I want to begin this post by saying that I am not an agent, so my version of a slush pile is (hopefully) different than what they receive on a daily basis. I teach. And recently I assigned a 500 word short story to my students. I gave them two weeks to complete this assignment and then held my breath to what I’d receive from my mostly 12th grade class. I covered the basics that I expected–a beginning, middle, and end; formatted to 12 pt. font Times New Roman, and double spaced.
Here’s what I got from them:
1. 52/180 followed my formatting guidelines. Most chose random fonts and point sizes. Some chose to write in all CAPS. (I felt like I was being yelled at the entire time.) And though I didn’t say it, I expected the margins to be standard–nope, those were all over the place too.
2. Speling and grammar are paramount to helping your reader get to the end.
3. Storytelling. Most were the same told with varying names. Very few were original. Even fewer had a sense of voice.
Now, I know…teenagers. I should take it easy on them. I really should. But after reading through 180 of them over the course of a weekend, I wanted to pull my hair out.
From doing this, I learned some very important things and I thought I’d share them with you because, believe it or not…it’s important.
FOLLOW DIRECTIONS! I’ve done my share of contests and there were always those few random people that would argue their font choices or special formatting. I never thought much of it when I saw those people complain. I thought they must have their reasons. Let me tell you this: your reasons don’t matter. If someone is going to take the time to read your manuscript, do them one service and make it easy on them. Your weird fonts don’t make you look unique or creative, they make you look lazy and difficult to work with.
Next…spell check, grammar check, and then check it all again.
If you’re a good writer or at least a decent one, you will never have your story told if you can’t do these simple things.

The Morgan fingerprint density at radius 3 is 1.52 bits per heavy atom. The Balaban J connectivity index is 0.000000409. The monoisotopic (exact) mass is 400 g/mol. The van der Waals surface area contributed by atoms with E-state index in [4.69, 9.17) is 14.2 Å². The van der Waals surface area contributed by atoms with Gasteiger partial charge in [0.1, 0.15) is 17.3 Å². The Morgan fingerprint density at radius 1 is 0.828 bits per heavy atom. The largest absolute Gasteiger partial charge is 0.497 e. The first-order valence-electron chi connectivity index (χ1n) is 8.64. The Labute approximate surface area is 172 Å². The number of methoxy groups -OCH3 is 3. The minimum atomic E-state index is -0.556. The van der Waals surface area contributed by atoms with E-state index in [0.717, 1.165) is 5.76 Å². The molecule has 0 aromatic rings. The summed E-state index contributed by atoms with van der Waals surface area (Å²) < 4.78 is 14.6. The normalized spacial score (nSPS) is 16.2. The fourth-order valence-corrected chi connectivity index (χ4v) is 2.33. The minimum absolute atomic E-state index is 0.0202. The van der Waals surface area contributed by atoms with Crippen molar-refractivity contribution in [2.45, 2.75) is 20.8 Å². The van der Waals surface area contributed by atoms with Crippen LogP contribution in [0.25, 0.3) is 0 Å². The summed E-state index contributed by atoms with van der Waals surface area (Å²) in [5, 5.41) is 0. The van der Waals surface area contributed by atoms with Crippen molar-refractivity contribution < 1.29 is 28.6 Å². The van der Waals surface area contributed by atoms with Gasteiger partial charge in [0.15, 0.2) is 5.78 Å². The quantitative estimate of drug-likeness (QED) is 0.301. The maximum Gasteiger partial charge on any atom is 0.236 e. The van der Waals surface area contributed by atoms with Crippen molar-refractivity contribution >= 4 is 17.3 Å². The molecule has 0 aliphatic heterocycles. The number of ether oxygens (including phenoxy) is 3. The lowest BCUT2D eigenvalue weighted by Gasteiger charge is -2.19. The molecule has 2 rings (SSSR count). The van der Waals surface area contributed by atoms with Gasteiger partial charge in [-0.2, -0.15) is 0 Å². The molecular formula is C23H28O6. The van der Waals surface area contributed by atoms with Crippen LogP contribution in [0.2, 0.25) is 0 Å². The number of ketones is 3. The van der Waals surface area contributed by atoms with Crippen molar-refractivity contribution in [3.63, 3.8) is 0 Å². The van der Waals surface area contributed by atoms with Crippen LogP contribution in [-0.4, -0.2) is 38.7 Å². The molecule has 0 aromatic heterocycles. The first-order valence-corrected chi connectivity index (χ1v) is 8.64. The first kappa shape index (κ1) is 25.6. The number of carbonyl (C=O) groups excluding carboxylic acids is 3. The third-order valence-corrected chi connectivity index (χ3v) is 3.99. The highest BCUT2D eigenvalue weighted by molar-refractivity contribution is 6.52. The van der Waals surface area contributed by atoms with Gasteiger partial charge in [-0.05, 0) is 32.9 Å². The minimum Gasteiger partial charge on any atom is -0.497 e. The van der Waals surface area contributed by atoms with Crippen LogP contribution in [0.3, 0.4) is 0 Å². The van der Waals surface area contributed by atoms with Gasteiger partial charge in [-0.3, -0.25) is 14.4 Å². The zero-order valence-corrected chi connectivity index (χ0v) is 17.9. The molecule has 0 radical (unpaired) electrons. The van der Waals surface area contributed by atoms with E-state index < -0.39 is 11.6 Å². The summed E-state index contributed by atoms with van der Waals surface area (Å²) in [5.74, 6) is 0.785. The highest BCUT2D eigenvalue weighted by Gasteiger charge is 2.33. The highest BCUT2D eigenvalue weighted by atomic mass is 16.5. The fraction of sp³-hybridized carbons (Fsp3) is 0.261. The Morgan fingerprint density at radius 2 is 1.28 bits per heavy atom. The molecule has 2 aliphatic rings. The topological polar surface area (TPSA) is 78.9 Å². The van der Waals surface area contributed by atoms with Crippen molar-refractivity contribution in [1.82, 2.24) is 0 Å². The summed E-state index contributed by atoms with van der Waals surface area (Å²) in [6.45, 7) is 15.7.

I’ve been MIA for awhile now, but I do have my reasons. I’ve been editing like a mad woman. Here’s what it’s looking like:
I’ve broken my manuscript into 4 sections. This is the first. I printed it out and put it into a binder (I have a love for binders!). Then, I went through each page and highlighted repeating words, weak verbs, and “to be” verbs. I knew they were in there, but highlighting them really brings them to my attention. I go through the section a second time and attempt to fix and change all of the problems. I also keep a pile of sticky notes with me to write bigger problems I may have missed in my other rounds of editing. For example, I changed one of my character’s eye color in one of the edits and didn’t catch every reference to the change.
On a side note, I’ve been making a ridiculously long list of strong action verbs. I’ll be posting that soon too.
In addition to that, my muse suddenly decided to pay me a visit and I’ve been overloaded with ideas for 2 (that’s right TWO) more books. One of which is going to require a bit of research, so I’ve been tackling that as well. I have a binder for each of those projects as well!
I hope to get back here soon!
Song of the Day: Sail, by Awolnation
This song epitomizes my first chapter. If ever I am editing or reworking it, I find the best place to start is with just listening. Anyway, today is Friday and I thought I’d just stop in and say Happy Friday to everyone. I haven’t been blogging much these days due to the rewrite I’ve been attempting. I am half way through and some days it feels like an uphill battle. Anything I can use to inspire another hour is worth it. What do you do to get inspiration?
I’ve spent the last few weeks tweaking my query. Alas, I think I have it! But, in working on said query I now know that I have holes in my plot–as in, I completely forgot about it and got carried into the “B story.”
So, today will be my first day of Revising. I thought I’d let you all know the process I go through in doing this.
1. The first thing I did was import my file back into Scrivener. It’s been in Word the last couple of months to do basic edits. Scrivener is easier for me when I want to make global changes to a manuscript.
2. The next thing I did is separate the manuscript into sections according to my Save the Cat beat sheet.
3. This week I will focus solely on Section 1–roughly 7 chapters. During a quick read, I decided my MC needed a bit of a hobby. I’ve already made another one of my characters have a photography hobby, but since it served no real purpose, I am switching that hobby over to the MC where it will serve a better purpose. Also, my MC’s best friend needs to have more page time to really emphasize the connection between them–I am adding a scene later that will be stronger if this connection is made more clear.